Pork butt and pork shoulder are two popular cuts of shoulder meat that can be used in a variety of ways.

Their versatility allows them to make many dishes.

Pork butt is generally a more tender meat than pork shoulder, because Boston butt has a higher fat content. When cooking pork butt low and slow, you end up with a moist and delicious dish.

You can stew, smoke, roast or braise pork butt and get meat that pulls apart in your hands - great for making pulled pork.

“If I had to narrow my choice of meats down to one for the rest of my life, I am quite certain that meat would be pork.” -James Beard, chef

Pork shoulder has a wider variety of uses. Because it is tougher than pork butt, it can be sliced or shredded.

Char siu, tacos, roasts, pork steaks, and carnitas are all equally excellent uses of the pork shoulder.

Low and slow cooking methods are also one way to go when making pork shoulder recipes.

But you can look at grilling, braising, stewing, and roasting as other ways to serve pork shoulder.

Additionally, since pork shoulder comes with the skin attached, you can use it for any fresh recipes that would taste even better with crackling crisp skin. In fact, the crispy skin and crusty exterior are reasons picnic ham is so popular.

Which One Costs More?

Pork shoulder on a platform

Although prices vary from region to region, on a per pound basis, neither of these cuts is generally priced significantly higher than the other.

Depending on your butcher shop or grocery store, one may cost more than the other - but there will not be a huge difference between the two cuts.

That being said, if your pork shoulder comes with the bone, it will usually cost less than pork butt. This is because it is unfair to charge for unusable weight.

The major price variation will be due to the weight of the pork. Butt tends to come in much larger sections than picnic shoulder, so you will pay more for that bigger cut of meat.

Which One Is Better?

Pork meat with and without fats

Well, there is no cut of pork that is better than the other. Both butt and pork shoulder are scrumptious. It really depends on what you are cooking and what you are trying to do with your meat.

Pork butt makes amazing pulled pork. If you are looking for moist meat that has the perfect amount of fat...cook pork butt and you can't go wrong. However, that is pretty much the one thing this cut is known for.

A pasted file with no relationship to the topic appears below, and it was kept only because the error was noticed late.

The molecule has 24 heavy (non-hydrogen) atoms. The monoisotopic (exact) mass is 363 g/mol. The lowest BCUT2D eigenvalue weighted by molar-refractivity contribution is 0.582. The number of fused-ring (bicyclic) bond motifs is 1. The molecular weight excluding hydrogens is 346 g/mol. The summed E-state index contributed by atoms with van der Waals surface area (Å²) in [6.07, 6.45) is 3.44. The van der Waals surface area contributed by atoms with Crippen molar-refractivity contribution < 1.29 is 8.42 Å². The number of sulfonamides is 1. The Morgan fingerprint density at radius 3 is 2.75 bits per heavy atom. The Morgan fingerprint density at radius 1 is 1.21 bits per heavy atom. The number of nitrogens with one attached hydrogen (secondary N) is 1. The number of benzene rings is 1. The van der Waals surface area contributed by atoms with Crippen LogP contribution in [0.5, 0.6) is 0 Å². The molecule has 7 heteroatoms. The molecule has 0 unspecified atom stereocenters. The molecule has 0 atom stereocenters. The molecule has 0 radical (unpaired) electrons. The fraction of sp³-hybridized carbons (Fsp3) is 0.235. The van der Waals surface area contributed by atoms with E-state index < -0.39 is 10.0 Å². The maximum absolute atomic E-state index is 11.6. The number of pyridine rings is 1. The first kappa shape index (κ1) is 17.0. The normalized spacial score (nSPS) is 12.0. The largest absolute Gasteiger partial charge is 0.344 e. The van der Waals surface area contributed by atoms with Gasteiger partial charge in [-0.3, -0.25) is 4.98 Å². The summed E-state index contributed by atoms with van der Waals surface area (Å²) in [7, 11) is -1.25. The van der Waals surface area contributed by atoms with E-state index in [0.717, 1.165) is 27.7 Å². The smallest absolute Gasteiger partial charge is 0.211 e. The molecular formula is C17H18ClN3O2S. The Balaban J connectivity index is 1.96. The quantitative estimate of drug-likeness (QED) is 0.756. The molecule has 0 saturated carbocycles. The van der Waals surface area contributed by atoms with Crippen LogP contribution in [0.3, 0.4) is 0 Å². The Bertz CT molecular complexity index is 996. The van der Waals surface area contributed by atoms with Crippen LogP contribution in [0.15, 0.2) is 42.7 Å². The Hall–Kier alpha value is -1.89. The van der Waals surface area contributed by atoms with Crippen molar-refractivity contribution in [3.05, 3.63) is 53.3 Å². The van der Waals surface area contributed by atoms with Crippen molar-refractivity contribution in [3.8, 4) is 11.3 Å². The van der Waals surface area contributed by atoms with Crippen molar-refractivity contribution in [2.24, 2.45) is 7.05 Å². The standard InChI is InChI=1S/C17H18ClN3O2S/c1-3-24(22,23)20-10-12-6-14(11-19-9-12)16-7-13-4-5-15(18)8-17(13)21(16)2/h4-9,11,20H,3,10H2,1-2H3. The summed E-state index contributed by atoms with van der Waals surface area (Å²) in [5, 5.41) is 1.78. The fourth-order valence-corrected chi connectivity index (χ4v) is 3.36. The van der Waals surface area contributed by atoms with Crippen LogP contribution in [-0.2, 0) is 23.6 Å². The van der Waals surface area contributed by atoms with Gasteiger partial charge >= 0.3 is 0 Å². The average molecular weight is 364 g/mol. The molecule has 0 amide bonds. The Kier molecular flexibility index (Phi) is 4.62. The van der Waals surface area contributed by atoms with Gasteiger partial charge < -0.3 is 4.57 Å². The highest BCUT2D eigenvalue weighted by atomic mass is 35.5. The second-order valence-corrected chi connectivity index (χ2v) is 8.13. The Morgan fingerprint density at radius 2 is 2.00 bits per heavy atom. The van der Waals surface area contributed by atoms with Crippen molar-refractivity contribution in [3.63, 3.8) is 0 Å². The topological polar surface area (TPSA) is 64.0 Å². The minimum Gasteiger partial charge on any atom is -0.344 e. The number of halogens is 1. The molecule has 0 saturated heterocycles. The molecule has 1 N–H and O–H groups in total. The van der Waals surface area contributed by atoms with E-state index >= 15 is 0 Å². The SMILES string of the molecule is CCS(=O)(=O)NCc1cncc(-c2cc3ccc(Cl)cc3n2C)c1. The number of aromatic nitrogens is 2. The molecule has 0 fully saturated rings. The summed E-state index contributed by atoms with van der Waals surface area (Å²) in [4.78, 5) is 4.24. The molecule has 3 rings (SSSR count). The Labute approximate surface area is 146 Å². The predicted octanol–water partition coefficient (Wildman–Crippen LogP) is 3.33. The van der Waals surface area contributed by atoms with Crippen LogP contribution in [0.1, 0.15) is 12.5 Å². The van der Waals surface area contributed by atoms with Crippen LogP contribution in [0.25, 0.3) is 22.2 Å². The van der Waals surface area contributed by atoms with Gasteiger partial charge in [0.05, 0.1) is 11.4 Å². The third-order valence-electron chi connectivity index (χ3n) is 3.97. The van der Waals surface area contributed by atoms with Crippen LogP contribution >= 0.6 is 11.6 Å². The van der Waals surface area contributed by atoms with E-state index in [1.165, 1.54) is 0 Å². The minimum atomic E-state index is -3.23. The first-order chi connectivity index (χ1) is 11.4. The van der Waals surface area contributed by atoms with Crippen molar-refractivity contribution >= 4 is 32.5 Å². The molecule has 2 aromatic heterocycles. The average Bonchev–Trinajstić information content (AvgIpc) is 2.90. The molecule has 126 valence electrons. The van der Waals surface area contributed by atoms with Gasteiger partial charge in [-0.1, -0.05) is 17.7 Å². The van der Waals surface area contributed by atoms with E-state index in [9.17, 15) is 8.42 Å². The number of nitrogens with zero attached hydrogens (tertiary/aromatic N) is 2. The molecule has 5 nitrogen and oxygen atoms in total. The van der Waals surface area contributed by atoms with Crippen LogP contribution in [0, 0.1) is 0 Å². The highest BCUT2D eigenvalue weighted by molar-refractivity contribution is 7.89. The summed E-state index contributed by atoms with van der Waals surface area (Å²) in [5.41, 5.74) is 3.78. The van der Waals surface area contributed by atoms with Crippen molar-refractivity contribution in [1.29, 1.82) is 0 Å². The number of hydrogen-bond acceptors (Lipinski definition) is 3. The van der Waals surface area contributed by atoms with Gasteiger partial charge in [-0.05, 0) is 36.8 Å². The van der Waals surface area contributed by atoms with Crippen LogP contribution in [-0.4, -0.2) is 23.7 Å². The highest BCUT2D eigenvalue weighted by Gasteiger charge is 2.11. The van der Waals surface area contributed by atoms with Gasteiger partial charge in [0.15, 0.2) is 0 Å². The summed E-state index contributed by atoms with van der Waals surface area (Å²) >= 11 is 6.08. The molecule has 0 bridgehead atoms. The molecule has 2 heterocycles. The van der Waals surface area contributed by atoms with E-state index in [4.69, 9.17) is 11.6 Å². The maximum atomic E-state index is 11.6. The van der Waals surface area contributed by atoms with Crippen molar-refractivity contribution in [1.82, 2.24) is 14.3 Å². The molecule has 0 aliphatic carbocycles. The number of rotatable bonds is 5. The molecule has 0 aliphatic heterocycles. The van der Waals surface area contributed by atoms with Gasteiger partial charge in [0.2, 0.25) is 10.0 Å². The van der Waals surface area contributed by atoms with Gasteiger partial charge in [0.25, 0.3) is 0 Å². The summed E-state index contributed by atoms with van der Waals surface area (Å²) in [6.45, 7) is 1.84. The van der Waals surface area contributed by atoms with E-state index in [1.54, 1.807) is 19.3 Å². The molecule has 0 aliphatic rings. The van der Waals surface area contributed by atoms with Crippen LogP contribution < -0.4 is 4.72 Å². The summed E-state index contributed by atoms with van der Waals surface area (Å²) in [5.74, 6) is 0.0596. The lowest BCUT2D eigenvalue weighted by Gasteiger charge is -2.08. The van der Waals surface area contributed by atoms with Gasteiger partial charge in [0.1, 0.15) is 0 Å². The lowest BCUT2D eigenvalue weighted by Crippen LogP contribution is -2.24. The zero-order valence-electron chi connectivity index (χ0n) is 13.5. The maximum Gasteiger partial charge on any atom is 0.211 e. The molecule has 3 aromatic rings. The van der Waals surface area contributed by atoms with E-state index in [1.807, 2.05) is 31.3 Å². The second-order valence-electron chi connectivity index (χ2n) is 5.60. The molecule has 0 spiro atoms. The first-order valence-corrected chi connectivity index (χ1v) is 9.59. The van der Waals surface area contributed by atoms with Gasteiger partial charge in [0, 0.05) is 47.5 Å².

“Pork - no animal is more used for nourishment and none more indispensable in the kitchen…” -Alexis Soyer, chef

Pork shoulder, on the other hand, provides a wider array of menu options. Like Boston butt, it can make good pulled pork.

However, pork shoulder also can easily be used in a wide variety of dishes.

Whereas you would need to brine and salt a pork butt before making a dish like carnitas, you can cook pork shoulder carnitas with no prep work at all [2].

Furthermore, you can use pork shoulder in other dishes like pork roast or Chinese stir-fry.

In the end, pork butt is an excellent cut of meat that should not be discounted as inferior or less flavorful than pork shoulders. Both are delicious cuts of pork - but they require slightly different approaches to their preparation.

Pork Butt vs Pork Shoulder Takeaway

Pork is a meat that can be versatile and diverse, depending on the cut.

Pork shoulder and pork butt are similar cuts of meat, but they're not the same thing. The distinction of where they originate makes for important differences in texture and flavor when cooking these two meats.

Pork butts may be more flavorful because they come from farther up on the animal, where there's more fat marbling between muscle fibers.

Meanwhile, pork shoulder is leaner with less fat content, which can dry out easier during cooking. Thus, you'll want to cook it at low temperatures or braise it for longer periods of time.

Knowing what you want to do with these cuts will help you keep your next barbecue interesting.

References:

  1. https://modernfarmer.com/2014/03/pork-cuts-101-diagram/
  2. https://www.finecooking.com/article/why-brining-keeps-turkey-and-other-meat-so-moist